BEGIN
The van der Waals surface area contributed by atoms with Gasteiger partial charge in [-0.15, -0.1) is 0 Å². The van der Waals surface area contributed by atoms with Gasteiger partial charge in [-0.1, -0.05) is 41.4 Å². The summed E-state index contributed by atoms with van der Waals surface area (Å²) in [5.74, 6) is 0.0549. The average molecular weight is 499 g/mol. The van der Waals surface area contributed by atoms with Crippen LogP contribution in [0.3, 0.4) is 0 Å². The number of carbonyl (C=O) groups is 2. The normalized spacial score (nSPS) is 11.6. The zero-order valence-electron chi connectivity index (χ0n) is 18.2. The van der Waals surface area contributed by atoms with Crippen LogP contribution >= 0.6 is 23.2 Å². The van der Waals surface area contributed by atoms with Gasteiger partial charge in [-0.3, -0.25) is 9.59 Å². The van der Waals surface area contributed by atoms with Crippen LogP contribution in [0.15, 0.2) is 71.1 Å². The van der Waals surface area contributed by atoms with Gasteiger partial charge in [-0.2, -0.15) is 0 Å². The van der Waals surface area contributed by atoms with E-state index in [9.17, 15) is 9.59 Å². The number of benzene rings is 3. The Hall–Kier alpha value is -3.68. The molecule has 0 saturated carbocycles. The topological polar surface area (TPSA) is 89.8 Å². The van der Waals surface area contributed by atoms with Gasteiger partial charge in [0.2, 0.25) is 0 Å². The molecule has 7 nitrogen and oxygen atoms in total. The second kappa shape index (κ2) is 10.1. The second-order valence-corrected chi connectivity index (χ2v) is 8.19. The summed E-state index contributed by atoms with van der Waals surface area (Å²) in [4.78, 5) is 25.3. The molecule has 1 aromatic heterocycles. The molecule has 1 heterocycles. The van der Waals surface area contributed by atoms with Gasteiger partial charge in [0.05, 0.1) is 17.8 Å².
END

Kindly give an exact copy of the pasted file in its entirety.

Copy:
The van der Waals surface area contributed by atoms with Gasteiger partial charge in [-0.15, -0.1) is 0 Å². The van der Waals surface area contributed by atoms with Gasteiger partial charge in [-0.1, -0.05) is 41.4 Å². The summed E-state index contributed by atoms with van der Waals surface area (Å²) in [5.74, 6) is 0.0549. The average molecular weight is 499 g/mol. The van der Waals surface area contributed by atoms with Crippen LogP contribution in [0.3, 0.4) is 0 Å². The number of carbonyl (C=O) groups is 2. The normalized spacial score (nSPS) is 11.6. The zero-order valence-electron chi connectivity index (χ0n) is 18.2. The van der Waals surface area contributed by atoms with Crippen LogP contribution >= 0.6 is 23.2 Å². The van der Waals surface area contributed by atoms with Gasteiger partial charge in [-0.3, -0.25) is 9.59 Å². The van der Waals surface area contributed by atoms with Crippen LogP contribution in [0.15, 0.2) is 71.1 Å². The van der Waals surface area contributed by atoms with Gasteiger partial charge in [-0.2, -0.15) is 0 Å². The van der Waals surface area contributed by atoms with E-state index in [9.17, 15) is 9.59 Å². The number of benzene rings is 3. The Hall–Kier alpha value is -3.68. The molecule has 0 saturated carbocycles. The topological polar surface area (TPSA) is 89.8 Å². The van der Waals surface area contributed by atoms with Gasteiger partial charge in [0.2, 0.25) is 0 Å². The molecule has 7 nitrogen and oxygen atoms in total. The second kappa shape index (κ2) is 10.1. The second-order valence-corrected chi connectivity index (χ2v) is 8.19. The summed E-state index contributed by atoms with van der Waals surface area (Å²) in [4.78, 5) is 25.3. The molecule has 1 aromatic heterocycles. The molecule has 1 heterocycles. The van der Waals surface area contributed by atoms with Gasteiger partial charge in [0.05, 0.1) is 17.8 Å².